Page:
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Here is a general answer to this which will solve the case for AM, GM and HM in one shot.

Observe that since $p_n \sim n\log n$, as $n \to \infty$ the proportion of numbers formed by the sequence of ratios $\frac{p_1}{p_n},\frac{p_2}{p_n} \ldots, \frac{p_{n-1}}{p_n}$ which fall inside any sub-interval within $(0,1)$ is proportion to the length of that interval i.e. the sequence $\frac{p_r}{p_n}$ approaches equidistributed in $(0,1)$ [for the proof of equi/uniform distribution, see the comment below by Mariuslp]. Hence, for an equidistributes sequence, we have:

Theorem: Let $p_k$ be the $k$-th prime and let $f$ be a continuous function Riemann integrable in $(0,1)$ then,

$$ \lim_{n \to \infty}\frac{1}{n}\sum_{r = 1}^{n}f\Big(\frac{p_r}{p_n}\Big) = \int_{0}^{1}f(x)dx. $$

(See the proof in this MO link for a direct proof). Taking $f(x) = x, \log(x)$ and $\frac{1}{x}$ respectively with some manipulations, we get the required limit for AM, GM and HM as $\frac{1}{2},\frac{1}{e}$ and $0$ respectively.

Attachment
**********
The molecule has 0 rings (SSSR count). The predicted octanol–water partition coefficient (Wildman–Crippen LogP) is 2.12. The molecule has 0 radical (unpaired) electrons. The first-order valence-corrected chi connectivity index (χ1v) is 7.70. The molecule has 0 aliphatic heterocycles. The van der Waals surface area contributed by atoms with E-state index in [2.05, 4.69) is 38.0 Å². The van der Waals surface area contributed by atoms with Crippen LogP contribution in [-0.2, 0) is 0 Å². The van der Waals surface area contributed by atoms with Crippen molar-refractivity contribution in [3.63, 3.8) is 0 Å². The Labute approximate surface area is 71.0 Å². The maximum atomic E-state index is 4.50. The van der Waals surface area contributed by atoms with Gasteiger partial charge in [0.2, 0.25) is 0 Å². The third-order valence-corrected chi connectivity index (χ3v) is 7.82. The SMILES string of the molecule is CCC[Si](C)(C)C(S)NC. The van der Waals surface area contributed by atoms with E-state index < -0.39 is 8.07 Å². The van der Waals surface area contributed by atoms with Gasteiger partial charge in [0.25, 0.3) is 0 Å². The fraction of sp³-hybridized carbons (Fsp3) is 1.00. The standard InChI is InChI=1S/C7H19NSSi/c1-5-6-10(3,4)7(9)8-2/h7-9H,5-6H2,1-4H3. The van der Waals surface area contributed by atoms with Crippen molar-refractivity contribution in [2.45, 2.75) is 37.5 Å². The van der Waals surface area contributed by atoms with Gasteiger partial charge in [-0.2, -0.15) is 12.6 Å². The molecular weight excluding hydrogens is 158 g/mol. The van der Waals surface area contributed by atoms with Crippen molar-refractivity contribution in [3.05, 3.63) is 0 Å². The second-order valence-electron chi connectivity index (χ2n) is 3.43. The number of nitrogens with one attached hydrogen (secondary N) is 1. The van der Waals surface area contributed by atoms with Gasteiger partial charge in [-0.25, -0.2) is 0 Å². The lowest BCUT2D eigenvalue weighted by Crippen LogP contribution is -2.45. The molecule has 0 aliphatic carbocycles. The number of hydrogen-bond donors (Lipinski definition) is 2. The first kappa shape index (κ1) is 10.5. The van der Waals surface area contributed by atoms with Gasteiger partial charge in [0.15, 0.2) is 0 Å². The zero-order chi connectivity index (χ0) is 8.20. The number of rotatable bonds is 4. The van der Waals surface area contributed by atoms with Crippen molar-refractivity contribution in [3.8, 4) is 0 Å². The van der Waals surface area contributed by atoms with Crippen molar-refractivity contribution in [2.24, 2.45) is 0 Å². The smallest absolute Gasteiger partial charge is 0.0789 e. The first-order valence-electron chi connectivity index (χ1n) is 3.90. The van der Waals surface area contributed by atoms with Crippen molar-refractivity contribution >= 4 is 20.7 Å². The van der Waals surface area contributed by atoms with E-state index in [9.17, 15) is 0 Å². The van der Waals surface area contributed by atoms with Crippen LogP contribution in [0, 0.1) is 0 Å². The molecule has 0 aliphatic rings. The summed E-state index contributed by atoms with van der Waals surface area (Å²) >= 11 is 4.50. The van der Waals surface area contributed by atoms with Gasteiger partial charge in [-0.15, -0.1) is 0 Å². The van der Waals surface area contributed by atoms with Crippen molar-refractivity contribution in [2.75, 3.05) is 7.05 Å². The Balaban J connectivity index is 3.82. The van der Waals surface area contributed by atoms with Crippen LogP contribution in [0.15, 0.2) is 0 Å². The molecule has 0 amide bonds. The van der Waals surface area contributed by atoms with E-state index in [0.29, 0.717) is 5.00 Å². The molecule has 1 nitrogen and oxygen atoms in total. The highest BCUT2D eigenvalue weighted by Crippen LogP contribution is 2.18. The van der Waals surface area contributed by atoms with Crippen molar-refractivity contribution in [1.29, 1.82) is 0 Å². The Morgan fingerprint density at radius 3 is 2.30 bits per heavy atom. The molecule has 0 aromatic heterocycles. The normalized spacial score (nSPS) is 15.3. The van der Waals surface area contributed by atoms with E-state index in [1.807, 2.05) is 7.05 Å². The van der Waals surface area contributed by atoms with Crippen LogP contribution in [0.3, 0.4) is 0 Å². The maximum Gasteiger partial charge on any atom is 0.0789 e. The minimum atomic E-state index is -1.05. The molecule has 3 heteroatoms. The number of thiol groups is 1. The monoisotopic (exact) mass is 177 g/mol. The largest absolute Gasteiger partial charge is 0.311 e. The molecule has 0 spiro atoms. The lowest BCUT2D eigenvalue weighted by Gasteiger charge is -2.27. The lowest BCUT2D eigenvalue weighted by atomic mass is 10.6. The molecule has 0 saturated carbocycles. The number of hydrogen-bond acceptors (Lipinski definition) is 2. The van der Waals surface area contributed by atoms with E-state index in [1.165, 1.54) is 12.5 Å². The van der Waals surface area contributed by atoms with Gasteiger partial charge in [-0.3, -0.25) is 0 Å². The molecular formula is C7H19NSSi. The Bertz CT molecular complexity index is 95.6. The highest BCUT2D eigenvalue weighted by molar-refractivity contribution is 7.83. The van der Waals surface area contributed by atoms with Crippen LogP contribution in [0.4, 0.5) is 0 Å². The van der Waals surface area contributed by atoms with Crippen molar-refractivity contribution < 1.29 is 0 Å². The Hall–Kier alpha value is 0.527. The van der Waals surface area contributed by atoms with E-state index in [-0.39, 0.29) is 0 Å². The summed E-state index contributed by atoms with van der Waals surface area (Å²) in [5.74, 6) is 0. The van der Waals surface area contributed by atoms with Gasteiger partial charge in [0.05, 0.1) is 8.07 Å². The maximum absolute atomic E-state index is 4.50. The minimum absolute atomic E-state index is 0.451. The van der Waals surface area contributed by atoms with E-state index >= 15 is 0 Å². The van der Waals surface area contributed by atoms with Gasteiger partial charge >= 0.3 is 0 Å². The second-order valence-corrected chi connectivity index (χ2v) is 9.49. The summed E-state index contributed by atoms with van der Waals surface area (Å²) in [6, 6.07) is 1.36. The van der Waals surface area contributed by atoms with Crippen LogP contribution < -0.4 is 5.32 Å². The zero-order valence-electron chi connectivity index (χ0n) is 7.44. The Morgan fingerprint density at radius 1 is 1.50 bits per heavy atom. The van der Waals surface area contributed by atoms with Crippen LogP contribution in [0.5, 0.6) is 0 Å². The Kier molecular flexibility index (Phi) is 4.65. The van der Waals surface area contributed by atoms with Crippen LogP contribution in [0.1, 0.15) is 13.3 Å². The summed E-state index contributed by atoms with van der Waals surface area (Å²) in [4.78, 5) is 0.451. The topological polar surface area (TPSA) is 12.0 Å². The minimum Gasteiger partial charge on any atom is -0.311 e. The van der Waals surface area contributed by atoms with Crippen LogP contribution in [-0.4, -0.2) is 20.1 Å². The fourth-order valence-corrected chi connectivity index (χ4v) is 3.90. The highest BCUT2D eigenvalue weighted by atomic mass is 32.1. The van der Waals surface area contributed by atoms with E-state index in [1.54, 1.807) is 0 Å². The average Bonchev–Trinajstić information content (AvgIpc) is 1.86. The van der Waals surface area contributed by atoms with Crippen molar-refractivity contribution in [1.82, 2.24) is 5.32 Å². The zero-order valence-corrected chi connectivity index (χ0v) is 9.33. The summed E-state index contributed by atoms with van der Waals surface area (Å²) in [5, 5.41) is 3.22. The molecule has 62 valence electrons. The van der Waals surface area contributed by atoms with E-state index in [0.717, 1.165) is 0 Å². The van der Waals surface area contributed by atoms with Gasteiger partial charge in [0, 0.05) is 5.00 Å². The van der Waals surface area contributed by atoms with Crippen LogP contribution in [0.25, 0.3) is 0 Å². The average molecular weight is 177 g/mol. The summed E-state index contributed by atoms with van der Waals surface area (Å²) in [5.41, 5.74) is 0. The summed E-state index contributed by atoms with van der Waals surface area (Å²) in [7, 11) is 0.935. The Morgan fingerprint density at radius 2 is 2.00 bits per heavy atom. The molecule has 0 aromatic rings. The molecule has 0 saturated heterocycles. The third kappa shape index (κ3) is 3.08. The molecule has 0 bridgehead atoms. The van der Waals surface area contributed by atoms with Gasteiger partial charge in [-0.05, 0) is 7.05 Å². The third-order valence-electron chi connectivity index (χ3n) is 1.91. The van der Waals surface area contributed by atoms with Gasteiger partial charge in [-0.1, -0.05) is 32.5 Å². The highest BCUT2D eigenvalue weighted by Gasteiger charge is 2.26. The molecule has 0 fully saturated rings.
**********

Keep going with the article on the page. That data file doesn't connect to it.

Example: Showing the case for GM due to request in the bellow comments. Let $$ \lim_{n \to \infty}\frac{(p_1 p_2 \ldots p_n)^{1/n}}{p_n} = \lim_{n \to \infty}\Big(\frac{p_1}{p_n}\Big)^{1/n} \Big(\frac{p_2}{p_n}\Big)^{1/n} \ldots \Big(\frac{p_n}{p_n}\Big)^{1/n} = l $$

Clearly, $0 < l < 1$. Taking logarithm on both sides, we have $$ \log l = \lim_{n \to \infty} \frac{1}{n} \sum_{r = 1}^{n}\log \Big(\frac{p_r}{p_n}\Big) = \int_{0}^{1} \log x dx = -1. $$

Hence $l = 1/e$.

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    $\begingroup$ In which sense are those ratios uniformly distributed? What is the probability space here? And isn't the last of those ratios always 1? $\endgroup$ – Federico Poloni Sep 17 '18 at 6:46
  • $\begingroup$ I don't see how that integral would be 1/e resp. 0 in the last two cases. $\endgroup$ – Torsten Schoeneberg Sep 17 '18 at 14:26